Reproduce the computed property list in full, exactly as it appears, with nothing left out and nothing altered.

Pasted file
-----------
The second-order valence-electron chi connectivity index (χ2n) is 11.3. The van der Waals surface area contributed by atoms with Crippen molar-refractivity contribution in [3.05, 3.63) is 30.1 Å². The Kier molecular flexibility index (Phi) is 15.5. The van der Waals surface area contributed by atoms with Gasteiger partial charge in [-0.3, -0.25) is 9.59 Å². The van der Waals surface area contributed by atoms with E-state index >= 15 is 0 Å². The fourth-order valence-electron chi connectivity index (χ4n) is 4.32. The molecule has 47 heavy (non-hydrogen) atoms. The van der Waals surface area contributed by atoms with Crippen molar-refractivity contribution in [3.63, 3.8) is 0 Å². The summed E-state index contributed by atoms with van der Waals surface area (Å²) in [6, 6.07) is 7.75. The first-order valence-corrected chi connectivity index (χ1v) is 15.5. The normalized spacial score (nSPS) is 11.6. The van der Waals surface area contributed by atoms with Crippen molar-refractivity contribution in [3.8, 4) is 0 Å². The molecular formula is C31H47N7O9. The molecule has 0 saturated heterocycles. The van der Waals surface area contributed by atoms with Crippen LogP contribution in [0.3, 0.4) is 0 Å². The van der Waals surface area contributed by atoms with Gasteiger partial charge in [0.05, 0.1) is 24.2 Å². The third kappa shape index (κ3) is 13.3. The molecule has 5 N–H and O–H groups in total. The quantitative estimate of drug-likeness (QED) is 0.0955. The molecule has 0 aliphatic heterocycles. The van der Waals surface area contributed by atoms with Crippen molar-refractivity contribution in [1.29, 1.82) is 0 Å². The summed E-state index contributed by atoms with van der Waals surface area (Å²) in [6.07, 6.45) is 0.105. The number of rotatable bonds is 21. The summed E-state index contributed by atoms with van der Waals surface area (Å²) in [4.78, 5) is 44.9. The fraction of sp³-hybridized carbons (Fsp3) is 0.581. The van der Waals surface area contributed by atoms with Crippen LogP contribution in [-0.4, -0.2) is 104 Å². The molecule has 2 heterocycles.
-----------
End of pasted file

The second-order valence-electron chi connectivity index (χ2n) is 11.3. The van der Waals surface area contributed by atoms with Crippen molar-refractivity contribution in [3.05, 3.63) is 30.1 Å². The Kier molecular flexibility index (Phi) is 15.5. The van der Waals surface area contributed by atoms with Gasteiger partial charge in [-0.3, -0.25) is 9.59 Å². The van der Waals surface area contributed by atoms with E-state index >= 15 is 0 Å². The fourth-order valence-electron chi connectivity index (χ4n) is 4.32. The molecule has 47 heavy (non-hydrogen) atoms. The van der Waals surface area contributed by atoms with Crippen molar-refractivity contribution in [3.63, 3.8) is 0 Å². The summed E-state index contributed by atoms with van der Waals surface area (Å²) in [6, 6.07) is 7.75. The first-order valence-corrected chi connectivity index (χ1v) is 15.5. The normalized spacial score (nSPS) is 11.6. The van der Waals surface area contributed by atoms with Crippen molar-refractivity contribution in [3.8, 4) is 0 Å². The molecular formula is C31H47N7O9. The molecule has 0 saturated heterocycles. The van der Waals surface area contributed by atoms with Crippen LogP contribution in [0.3, 0.4) is 0 Å². The van der Waals surface area contributed by atoms with Gasteiger partial charge in [0.05, 0.1) is 24.2 Å². The third kappa shape index (κ3) is 13.3. The molecule has 5 N–H and O–H groups in total. The quantitative estimate of drug-likeness (QED) is 0.0955. The molecule has 0 aliphatic heterocycles. The van der Waals surface area contributed by atoms with Crippen molar-refractivity contribution in [1.29, 1.82) is 0 Å². The summed E-state index contributed by atoms with van der Waals surface area (Å²) in [6.07, 6.45) is 0.105. The number of rotatable bonds is 21. The summed E-state index contributed by atoms with van der Waals surface area (Å²) in [4.78, 5) is 44.9. The fraction of sp³-hybridized carbons (Fsp3) is 0.581. The van der Waals surface area contributed by atoms with Crippen LogP contribution in [-0.4, -0.2) is 104 Å². The molecule has 2 heterocycles.